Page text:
As an adult the most interesting feature of the book was its portrait of attitudes toward slavery in the Antebellum South. There was no apparent hint of doubt about their acceptance of the institution of slavery. This is supported by Mark Twain's own observation that nobody ever questioned the correctness of slavery in his presence when he was a young boy. I presume that if people from that time were able to comment on the book today they would say that the book exaggerates the strange activities of people from their era by crowding so many wild incidences into one story. On the other hand I think it could be argued that all stories told in the book (except for Tom Sawyer's stage directing near the end) are loosely based upon similar historical happenings.

It's clear to me that Mark Twain's goal in this book was to spin an entertaining yarn, and he had no intent of teaching a morals lesson about slavery. In the context of the late 19th Century readers he was successful. There is no record of criticism during the 19th Century finding anything racist about the book Huckleberry Finn. However, there were a number of critics that complained about the bad grammar and creative spellings used by Twain. The book was even banned from some libraries during the 19th Century because Huck Finn was a bad role model for young people. The objections to the book have changed in the 20th and 21st Century to focus on the issue of racism. Today the book is now sometimes banned because of its racist language. And indeed, the language is racist because the time being depicted was racist.

Adventures of Huckleberry Finn is an example of a book that is better heard than read, provided a skilled narrator is doing the out loud reading. An Explanatory note written by Mark Twain at the beginning of the book states the following:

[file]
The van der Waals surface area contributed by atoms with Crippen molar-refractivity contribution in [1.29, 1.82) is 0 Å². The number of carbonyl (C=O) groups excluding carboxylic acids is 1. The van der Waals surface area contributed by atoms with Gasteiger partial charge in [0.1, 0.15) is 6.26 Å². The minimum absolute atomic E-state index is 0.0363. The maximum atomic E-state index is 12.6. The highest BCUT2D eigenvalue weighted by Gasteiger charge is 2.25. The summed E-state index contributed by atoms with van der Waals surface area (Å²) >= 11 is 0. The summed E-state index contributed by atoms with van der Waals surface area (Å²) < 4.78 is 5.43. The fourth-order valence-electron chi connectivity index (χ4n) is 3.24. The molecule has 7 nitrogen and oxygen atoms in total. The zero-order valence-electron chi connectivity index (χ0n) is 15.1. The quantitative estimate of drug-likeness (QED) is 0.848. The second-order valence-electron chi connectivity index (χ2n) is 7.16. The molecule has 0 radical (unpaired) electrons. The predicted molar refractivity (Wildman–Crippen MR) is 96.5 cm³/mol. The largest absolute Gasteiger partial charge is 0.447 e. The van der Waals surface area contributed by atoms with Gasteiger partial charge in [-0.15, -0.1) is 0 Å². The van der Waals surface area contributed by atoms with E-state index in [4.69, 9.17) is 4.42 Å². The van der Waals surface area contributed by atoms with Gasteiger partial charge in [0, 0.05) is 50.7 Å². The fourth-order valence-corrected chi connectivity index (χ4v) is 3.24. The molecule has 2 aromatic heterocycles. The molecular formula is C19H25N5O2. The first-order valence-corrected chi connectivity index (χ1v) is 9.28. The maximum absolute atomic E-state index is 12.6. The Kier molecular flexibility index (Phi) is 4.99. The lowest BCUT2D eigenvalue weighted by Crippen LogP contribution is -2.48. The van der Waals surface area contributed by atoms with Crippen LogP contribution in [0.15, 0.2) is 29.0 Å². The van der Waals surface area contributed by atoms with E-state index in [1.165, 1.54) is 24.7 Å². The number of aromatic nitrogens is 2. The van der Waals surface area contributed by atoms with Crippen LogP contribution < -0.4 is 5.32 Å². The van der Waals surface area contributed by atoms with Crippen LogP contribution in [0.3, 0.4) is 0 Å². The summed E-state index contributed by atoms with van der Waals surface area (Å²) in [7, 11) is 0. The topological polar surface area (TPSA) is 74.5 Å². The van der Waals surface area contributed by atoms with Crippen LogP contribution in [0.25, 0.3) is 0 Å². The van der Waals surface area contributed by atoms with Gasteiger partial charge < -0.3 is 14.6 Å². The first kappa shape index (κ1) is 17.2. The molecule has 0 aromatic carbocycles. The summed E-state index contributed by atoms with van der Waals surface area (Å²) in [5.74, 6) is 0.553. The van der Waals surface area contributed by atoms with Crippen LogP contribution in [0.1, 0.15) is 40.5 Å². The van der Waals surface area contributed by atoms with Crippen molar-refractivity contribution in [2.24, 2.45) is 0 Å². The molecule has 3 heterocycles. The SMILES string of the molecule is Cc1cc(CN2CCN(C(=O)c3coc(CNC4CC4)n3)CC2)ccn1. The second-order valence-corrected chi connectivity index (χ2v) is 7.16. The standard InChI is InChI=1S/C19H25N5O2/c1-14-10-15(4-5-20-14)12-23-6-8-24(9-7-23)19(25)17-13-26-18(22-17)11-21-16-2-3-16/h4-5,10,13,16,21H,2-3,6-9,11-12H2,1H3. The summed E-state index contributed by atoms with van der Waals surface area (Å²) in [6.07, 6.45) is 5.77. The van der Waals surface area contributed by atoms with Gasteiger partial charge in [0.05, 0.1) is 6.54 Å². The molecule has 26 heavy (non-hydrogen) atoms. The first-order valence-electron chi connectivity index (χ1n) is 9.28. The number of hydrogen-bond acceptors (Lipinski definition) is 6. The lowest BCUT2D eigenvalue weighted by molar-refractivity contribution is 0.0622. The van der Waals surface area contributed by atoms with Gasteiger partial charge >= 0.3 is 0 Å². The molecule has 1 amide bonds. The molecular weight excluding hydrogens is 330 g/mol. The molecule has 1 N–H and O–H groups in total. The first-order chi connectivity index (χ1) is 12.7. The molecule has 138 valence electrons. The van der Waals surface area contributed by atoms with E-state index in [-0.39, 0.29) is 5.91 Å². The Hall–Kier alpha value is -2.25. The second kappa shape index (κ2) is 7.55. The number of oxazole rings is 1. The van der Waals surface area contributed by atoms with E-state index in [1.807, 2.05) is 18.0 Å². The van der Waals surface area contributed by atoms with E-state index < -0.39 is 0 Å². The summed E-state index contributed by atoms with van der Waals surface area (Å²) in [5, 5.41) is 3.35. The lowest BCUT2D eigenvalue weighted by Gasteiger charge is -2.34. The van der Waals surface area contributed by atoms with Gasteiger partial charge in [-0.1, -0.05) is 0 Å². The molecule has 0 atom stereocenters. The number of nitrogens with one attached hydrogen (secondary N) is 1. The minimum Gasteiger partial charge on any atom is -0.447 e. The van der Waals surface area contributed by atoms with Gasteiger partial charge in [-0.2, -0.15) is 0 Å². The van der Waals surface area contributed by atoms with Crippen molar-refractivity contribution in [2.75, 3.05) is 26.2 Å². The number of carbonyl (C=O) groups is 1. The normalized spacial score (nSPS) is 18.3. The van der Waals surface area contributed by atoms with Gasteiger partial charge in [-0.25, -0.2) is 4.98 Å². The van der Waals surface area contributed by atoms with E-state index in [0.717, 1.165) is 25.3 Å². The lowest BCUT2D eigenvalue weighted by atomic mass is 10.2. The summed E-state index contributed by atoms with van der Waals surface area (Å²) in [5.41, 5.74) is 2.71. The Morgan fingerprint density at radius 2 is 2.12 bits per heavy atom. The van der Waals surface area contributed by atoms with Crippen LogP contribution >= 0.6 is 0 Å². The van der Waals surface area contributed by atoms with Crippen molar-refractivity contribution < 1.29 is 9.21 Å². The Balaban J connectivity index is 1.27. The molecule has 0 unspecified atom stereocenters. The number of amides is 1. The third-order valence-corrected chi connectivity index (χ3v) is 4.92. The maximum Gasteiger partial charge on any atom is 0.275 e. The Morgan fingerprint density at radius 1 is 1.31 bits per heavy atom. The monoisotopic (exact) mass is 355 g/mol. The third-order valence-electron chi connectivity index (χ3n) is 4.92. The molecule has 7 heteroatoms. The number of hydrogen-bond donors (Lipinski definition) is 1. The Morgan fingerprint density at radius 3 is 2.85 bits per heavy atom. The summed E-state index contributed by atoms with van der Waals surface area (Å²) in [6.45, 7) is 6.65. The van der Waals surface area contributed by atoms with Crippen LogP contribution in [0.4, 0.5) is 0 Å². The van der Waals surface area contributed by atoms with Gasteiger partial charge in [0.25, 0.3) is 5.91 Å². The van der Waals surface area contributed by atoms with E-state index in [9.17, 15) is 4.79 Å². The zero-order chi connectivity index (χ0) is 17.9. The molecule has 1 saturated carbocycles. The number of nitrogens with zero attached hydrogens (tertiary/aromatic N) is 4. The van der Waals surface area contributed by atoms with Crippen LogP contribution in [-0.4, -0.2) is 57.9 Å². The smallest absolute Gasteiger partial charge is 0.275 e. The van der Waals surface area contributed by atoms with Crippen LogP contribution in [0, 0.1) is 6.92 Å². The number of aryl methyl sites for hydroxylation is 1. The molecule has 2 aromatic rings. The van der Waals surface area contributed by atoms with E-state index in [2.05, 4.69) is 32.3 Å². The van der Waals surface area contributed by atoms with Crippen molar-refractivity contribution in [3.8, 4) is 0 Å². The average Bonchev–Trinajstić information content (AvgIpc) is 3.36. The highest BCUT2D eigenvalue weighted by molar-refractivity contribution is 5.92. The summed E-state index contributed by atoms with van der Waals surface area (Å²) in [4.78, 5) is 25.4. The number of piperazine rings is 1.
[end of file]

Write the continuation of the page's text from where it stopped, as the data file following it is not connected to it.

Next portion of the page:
"In this book a number of dialects are used, to wit: the Missouri negro dialect, the extremest form of the backwoods South-Western dialect; the ordinary "Pike-County" dialect; and four modified varieties of this last. The shading have not been done in a hap-hazard fashion, or by guess-work; but pains-takingly, and with the trustworthy guidance and support of personal familiarity with these several forms of speech."The audio book edition I listened to was published by The Audio Partners and is narrated by Patrick Fraley. The differences in speech dialect are well done by Mr Fraley. I may have laughed more at Fraley's various versious of the rural dialects than I did at Twain's humor.

Some of my favorite quotes from the book are as follows:

Description of sounds in the night for a little boy alone:
"Then away out in the woods I heard that kind of a sound that a ghost makes when it wants to tell about something that's on its mind and can't make itself understood, and so can't rest easy in its grave, and has to go about that way every night grieving."

Description of life on a raft:
"It's lovely to live on a raft. We had the sky up there, all speckled with stars, and we used to lay on our backs and look up at them, and discuss about whether they was made or only just happened." ......... "We said there warn't no home like a raft, after all. Other places do seem so cramped up and smothery, but a raft don't. You feel mighty free and easy and comfortable on a raft."

Description of being in a thunderstorm at night:
"... and next, when it was just about the bluest and blackest - fst! it was a bright as glory and you'd have a little glimpse of tree-tops a-plunging about, away off yonder in the storm, hundreds of yards further than you could see before; dark as sin again in a second, and now you'd hear the thunder let go with an awful crash and then go rumbling, grumbling, tumbling down the sky towards the underside of the world, like rolling empty barrels downstairs, where it's long stairs and they bounce a good deal, you know.